Friday, March 11, 2005

Ok, so he had me up until the last three paragraphs or so--commentary on the Chomsky post below

Actually, let me start with what I agree with: both (major) candidates stood for basically the same thing, i.e., the status quo. They both took pro-war stances, said what they (or their corporate backers, more to the point) felt would get people riled up. Bush appealed to the ultra-conservatives while Kerry tried to appeal to the middle-of-the-road conservatives (while taking his "base" for granted)--Bush was more convincing in his role, as I don't feel it was much of a stretch for him. I was amazed at how Bush "flip-flopped" (see, compassionate conservative minus the compassion, the uniter that took the unifying 9-11 attacks and drove a wedge into the country that left left-leaning people willing to vote for Kerry despite his words, and I could go on--and will), and was able to make that label stick to Kerry. I mean, the ultimate flip-flop by Bush seems to be his (handlers') semantic game in labelling bills the opposite of what they stand for, No Child Left Behind and the Clear Sky Initiative to name a couple.

Okay! So here's where I part company with the good professor. Google the PIPA report from before the election and it's clear that more people voting for Bush had glaring misconceptions about their candidate's views--they were also much more likely to believe in an Osama/Saddam tie, that WMD were found in Iraq, and that Bush wouldn't have gone into Iraq if he knew that no WMD would be found, all false and based on assumptions that their candidate agreed with them on national security issues. Kerry supporters, by and large, knew where he stood on issues ranging from health care to the war, and though his feelings about Iraq were more in-tune with Bush's than their own, they were willing to engage in the lesser-of-two-evilism in order to rid us of Bush. So I disagree with Chomsky's assertion (or was it just an implication?) that both sides were equally ignorant.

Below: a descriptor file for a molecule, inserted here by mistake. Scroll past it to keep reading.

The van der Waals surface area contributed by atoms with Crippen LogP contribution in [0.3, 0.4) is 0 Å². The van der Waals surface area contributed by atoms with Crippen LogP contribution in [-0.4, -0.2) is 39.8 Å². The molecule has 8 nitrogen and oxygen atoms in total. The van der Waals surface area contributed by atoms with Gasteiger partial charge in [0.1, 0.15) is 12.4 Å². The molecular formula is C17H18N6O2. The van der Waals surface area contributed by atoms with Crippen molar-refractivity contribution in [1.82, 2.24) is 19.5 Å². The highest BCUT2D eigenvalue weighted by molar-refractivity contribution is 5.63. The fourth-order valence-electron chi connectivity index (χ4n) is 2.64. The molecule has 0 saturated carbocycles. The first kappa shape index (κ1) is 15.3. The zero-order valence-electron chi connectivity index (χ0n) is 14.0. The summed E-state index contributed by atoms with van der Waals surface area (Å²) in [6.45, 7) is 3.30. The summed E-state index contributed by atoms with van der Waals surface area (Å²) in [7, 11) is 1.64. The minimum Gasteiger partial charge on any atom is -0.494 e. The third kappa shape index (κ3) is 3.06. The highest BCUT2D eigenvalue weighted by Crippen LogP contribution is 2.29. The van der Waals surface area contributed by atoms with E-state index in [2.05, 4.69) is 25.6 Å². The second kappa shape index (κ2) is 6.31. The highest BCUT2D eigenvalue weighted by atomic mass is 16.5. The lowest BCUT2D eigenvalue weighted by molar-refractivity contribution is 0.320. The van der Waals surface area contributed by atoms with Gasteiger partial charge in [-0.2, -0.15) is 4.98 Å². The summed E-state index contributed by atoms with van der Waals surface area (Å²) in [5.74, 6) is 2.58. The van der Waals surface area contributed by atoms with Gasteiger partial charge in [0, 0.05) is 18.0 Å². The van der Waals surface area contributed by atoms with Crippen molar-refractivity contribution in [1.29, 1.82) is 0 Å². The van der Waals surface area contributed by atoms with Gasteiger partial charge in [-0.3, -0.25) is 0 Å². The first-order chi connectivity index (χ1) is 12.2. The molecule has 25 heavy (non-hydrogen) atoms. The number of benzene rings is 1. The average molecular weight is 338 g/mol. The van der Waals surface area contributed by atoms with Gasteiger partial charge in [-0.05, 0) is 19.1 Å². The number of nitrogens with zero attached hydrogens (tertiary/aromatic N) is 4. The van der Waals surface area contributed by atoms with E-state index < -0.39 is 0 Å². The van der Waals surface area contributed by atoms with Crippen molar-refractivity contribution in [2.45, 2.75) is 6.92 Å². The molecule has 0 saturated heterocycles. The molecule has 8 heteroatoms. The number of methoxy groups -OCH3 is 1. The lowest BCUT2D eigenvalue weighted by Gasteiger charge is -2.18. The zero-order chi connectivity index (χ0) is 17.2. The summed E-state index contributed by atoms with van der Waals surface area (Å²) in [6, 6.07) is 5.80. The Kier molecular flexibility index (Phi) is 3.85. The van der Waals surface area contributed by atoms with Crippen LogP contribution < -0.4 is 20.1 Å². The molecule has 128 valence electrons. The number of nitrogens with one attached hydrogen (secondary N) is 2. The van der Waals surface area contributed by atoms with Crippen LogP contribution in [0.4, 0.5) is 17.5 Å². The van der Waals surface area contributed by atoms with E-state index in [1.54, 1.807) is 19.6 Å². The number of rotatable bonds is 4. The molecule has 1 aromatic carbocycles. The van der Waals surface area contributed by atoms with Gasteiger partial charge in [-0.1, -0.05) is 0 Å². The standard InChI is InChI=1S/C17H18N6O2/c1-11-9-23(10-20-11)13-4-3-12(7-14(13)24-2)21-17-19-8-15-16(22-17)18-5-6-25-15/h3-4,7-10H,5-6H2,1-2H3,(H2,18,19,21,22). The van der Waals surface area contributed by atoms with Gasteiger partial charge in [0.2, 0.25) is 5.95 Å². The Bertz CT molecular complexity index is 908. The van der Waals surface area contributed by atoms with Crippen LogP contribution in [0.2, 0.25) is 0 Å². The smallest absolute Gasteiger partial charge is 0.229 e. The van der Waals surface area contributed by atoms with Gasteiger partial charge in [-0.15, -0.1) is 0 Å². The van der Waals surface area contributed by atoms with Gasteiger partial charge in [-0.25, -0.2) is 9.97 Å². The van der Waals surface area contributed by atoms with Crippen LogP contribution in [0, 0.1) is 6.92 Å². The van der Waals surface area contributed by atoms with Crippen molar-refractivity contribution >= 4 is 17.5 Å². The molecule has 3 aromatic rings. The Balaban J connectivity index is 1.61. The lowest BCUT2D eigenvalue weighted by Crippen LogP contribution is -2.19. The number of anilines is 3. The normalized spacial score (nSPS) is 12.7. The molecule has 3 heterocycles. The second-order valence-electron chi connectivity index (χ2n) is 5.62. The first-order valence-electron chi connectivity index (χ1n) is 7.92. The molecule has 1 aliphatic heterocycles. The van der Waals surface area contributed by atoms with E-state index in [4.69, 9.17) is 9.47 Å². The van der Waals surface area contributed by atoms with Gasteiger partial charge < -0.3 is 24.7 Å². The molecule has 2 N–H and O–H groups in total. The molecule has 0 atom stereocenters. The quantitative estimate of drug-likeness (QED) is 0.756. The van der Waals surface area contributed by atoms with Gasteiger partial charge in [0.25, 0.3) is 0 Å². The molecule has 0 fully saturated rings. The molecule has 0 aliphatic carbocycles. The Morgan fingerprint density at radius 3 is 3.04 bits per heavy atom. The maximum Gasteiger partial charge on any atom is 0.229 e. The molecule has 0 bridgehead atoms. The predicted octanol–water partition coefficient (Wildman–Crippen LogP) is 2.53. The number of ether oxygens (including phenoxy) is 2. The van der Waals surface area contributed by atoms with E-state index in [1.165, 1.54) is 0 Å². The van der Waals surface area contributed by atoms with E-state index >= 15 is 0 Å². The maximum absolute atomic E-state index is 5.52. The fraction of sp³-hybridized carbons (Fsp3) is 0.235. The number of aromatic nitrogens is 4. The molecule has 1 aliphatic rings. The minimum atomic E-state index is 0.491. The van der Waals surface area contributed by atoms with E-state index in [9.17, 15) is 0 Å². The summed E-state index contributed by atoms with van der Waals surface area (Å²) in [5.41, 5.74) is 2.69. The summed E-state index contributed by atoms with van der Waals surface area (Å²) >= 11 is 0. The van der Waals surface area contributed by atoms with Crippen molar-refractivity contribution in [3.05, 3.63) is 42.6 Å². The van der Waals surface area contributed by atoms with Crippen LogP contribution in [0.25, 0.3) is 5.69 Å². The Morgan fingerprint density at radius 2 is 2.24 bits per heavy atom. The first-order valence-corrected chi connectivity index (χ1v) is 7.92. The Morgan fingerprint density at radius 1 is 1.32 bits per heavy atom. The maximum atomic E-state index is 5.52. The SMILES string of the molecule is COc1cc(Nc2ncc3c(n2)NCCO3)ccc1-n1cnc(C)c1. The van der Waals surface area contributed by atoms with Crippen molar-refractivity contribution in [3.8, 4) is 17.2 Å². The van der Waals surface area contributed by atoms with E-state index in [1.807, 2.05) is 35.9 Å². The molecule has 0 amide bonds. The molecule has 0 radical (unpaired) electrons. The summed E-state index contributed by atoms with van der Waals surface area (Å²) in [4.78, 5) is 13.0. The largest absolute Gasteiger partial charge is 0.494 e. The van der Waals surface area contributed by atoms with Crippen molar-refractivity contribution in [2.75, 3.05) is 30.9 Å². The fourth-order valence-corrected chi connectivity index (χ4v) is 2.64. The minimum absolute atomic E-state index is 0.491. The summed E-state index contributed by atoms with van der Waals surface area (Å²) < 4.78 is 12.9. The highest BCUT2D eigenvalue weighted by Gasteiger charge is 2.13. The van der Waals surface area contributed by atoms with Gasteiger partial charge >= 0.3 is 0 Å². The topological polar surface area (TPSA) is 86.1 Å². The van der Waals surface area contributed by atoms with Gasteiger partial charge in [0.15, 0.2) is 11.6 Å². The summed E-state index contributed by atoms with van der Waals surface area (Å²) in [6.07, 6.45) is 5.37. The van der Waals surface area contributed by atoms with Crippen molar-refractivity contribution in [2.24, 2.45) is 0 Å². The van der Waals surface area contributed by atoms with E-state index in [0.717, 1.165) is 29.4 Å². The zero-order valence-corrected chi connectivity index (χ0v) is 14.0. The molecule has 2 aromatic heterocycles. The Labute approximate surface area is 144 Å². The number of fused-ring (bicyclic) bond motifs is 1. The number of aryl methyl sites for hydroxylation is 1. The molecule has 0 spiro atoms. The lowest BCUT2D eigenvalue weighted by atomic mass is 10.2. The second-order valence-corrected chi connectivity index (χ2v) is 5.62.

Also, I can't help but disagree that the election results, and the allegations of fraud, were only of concern to a handful of intellectuals. Of course, maybe that's because I don't consider myself that much of an intellectual but felt really bothered by the mainstream (lefty!!!!) media's lack of coverage of the debaucle in Ohio... until, of course, it was too late. But I may be splitting hairs here.
Chomsky says, "Why don’t people care if the election is stolen? The reason is that they don’t take the election seriously in the first place." If that were truly the case then why did so many more people register and vote in this election than in 2000. I'm sure they weren't the small group of intellectuals angry about Florida's fraud in 2000, or the so-called "values voters." I'm sure there were some dumb left-wingers and intelligent right-wingers that voted for the first time in this last election. They care. Voting may be the least they could do, especially when it's pretty much for what they consider the lesser of two evils, and even though the war would still be going on even if Kerry had invigorated the left-wing base of the Democrats and actually eeked out a victory.
I guess it's pointless to care, but I do care. And I understand that we have 4 more years of Bush, like it or not. I would be critical of a Kerry administration, too, so please don't give me the "Kerry lost, get over it" shpeel. I'm over the election, but I still care about what comes next.

alright, I'm done here. comment away, stupid!